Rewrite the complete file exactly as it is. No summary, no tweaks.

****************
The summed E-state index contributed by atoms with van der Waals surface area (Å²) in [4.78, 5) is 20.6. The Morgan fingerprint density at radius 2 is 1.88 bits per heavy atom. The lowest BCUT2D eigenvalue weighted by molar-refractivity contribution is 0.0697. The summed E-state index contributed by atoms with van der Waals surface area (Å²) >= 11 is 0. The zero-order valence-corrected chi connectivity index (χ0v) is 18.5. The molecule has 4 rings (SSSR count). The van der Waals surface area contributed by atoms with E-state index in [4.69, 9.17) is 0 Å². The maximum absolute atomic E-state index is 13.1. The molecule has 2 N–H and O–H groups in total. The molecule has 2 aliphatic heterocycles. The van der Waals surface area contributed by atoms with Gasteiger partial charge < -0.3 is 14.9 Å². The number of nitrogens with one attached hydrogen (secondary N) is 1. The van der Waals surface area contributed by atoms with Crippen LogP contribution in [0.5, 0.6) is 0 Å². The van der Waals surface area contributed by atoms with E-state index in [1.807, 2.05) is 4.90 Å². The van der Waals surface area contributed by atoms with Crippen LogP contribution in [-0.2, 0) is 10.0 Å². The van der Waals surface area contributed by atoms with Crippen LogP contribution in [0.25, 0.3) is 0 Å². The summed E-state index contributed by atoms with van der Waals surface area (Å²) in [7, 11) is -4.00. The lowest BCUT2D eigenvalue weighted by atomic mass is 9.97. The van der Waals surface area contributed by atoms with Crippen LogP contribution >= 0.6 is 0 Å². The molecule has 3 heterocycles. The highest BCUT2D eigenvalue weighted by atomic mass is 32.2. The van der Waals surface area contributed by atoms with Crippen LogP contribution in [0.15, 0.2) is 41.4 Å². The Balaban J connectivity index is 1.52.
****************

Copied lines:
The summed E-state index contributed by atoms with van der Waals surface area (Å²) in [4.78, 5) is 20.6. The Morgan fingerprint density at radius 2 is 1.88 bits per heavy atom. The lowest BCUT2D eigenvalue weighted by molar-refractivity contribution is 0.0697. The summed E-state index contributed by atoms with van der Waals surface area (Å²) >= 11 is 0. The zero-order valence-corrected chi connectivity index (χ0v) is 18.5. The molecule has 4 rings (SSSR count). The van der Waals surface area contributed by atoms with E-state index in [4.69, 9.17) is 0 Å². The maximum absolute atomic E-state index is 13.1. The molecule has 2 N–H and O–H groups in total. The molecule has 2 aliphatic heterocycles. The van der Waals surface area contributed by atoms with Gasteiger partial charge < -0.3 is 14.9 Å². The number of nitrogens with one attached hydrogen (secondary N) is 1. The van der Waals surface area contributed by atoms with Crippen LogP contribution in [0.5, 0.6) is 0 Å². The van der Waals surface area contributed by atoms with E-state index in [1.807, 2.05) is 4.90 Å². The van der Waals surface area contributed by atoms with Crippen LogP contribution in [-0.2, 0) is 10.0 Å². The van der Waals surface area contributed by atoms with Crippen LogP contribution in [0.25, 0.3) is 0 Å². The summed E-state index contributed by atoms with van der Waals surface area (Å²) in [7, 11) is -4.00. The lowest BCUT2D eigenvalue weighted by atomic mass is 9.97. The van der Waals surface area contributed by atoms with Crippen LogP contribution >= 0.6 is 0 Å². The molecule has 3 heterocycles. The highest BCUT2D eigenvalue weighted by atomic mass is 32.2. The van der Waals surface area contributed by atoms with Crippen LogP contribution in [0.15, 0.2) is 41.4 Å². The Balaban J connectivity index is 1.52.